JD.com and Its Drones Called in by Wal-Mart as Part of its China Revival Strategy

Wal-Mart Stores Inc. aims to deliver goods from its stores around the world to Chinese consumers within hours as the world’s largest retailer is making an ambitious push into e-commerce in China.

As a part of a pilot project by its Chinese partner, JD.com Inc., shoppers in select remote villages could even see their Wal-Mart products being delivered by drones.

Several new initiatives through a tie-up with JD — China’s second-largest e-commerce website, with 300 million active users, were launched by Wal-Mart this week after unsuccessful efforts to scale up its own e-commerce network. Goods can now be delivered to more than 90 percent of China’s 1.4 billion consumers with this partnership, Wal-Mart said. such goods would range from American vitamins to Japanese hand cream.

“There isn’t another country in the world that represents the kind of retail growth opportunity that China does, given the growth rate of the market itself and the consumer demand here. We see opportunities to partner together to provide goods to our customers, to leverage our supply chain and their digital capabilities,” Chief Executive Officer Doug McMillon, 50, said in an interview in Beijing.

Aimed at getting a bigger slice of the world’s biggest e-commerce market, Wal-Mart has a lot riding on its new online strategy. while the company invests in e-commerce, the retailer this month forecast that earnings will be flat the next two years. Cracking the Chinese online game will be more important than ever as it looks to China to fuel growth.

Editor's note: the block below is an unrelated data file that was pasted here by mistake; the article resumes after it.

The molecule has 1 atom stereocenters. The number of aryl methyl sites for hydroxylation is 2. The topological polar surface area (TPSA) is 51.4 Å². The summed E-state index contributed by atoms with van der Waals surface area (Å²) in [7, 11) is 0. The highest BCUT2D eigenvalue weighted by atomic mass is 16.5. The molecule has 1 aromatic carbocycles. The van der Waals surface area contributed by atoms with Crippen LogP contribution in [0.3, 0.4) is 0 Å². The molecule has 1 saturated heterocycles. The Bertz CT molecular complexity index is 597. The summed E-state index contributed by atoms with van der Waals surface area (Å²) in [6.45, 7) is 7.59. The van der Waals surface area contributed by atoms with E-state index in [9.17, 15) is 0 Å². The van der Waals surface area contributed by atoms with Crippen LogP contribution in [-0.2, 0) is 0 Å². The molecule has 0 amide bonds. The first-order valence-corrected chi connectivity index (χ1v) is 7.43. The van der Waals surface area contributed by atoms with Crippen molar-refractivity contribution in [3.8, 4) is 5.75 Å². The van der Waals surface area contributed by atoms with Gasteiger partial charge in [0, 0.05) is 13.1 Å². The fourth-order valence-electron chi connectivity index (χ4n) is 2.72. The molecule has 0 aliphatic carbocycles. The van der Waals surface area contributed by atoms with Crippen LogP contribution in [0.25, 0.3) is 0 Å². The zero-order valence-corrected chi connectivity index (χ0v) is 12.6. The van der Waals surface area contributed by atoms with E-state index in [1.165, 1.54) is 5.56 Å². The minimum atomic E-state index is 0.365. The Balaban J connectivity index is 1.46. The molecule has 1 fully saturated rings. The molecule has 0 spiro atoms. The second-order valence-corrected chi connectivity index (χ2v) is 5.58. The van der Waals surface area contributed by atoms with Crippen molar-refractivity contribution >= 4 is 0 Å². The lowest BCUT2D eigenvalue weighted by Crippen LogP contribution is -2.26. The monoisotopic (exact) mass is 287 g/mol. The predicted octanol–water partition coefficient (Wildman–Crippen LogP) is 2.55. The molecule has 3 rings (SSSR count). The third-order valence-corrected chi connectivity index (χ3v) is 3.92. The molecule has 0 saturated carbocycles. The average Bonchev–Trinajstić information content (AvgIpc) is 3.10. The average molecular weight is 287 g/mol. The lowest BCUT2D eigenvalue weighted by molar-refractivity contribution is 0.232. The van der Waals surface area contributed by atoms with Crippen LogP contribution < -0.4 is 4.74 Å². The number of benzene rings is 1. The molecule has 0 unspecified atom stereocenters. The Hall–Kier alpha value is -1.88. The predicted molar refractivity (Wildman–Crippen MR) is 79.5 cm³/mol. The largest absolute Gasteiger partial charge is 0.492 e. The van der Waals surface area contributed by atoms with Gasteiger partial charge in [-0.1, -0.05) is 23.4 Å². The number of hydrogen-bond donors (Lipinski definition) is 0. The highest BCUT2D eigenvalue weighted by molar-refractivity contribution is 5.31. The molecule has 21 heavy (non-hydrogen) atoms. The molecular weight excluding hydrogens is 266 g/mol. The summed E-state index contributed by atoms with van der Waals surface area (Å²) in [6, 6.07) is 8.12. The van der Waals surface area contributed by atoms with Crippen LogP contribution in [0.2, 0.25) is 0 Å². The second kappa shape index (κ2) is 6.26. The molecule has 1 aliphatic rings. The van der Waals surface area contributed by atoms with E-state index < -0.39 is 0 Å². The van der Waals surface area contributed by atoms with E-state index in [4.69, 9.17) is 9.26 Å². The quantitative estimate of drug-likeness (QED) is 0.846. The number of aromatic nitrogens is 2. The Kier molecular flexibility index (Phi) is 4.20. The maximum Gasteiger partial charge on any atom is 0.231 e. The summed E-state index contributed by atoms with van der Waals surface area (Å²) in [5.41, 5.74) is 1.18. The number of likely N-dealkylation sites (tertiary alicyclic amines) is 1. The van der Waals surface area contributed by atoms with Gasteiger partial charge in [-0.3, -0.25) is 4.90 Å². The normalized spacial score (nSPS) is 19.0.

“They have found a clever way to leverage someone else’s network to help them sell things online, and it’s easier to jump on the back of JD.com,” said Chan Wai-Chan, a senior partner at Oliver Wyman’s Asia Pacific consumer practice. This is Wal-Mart’s solution since the e-commerce websites are taking away their business in everything except fresh foods and Wal-Mart and its competitors in China are all suffering in sales lately because of this, he said.

The initiatives will keep the company’s China operations on track to contribute a quarter of its global retail growth in the next five years, McMillon, who has run the company since 2014, said. And this will happen even as while shoppers there increasingly turn to online websites for convenience and despite sluggish sales at Wal-Mart’s retail stores. And access to new Chinese consumers in smaller cities where Wal-Mart doesn’t operate stores would also be possible by this strategy.

“The scale of the last mile here in China is unique — the economics related to it are different. We could have built this ourselves, but everything requires investment. What we are doing is being very deliberate about where we’re putting our resources and being open to working with others. In today’s world, there’s different ways to build that ecosystem that serves customers,” said McMillon.

In China 420 stores and Sam’s Club membership outlets are operated by Wal-Mart. According to Ben Hassing, senior vice president for China e-commerce, about 20 percent of the retailer’s sales in China are online. Wal-Mart doesn’t break out China revenue even as the company posted $482 billion in annual sales. According to Bloomberg Intelligence, Wal-Mart’s global online sales is 3 percent of worldwide revenue or about $14 billion.

(Adapted from Bloomberg)

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Categories: Economy & Finance, Strategy

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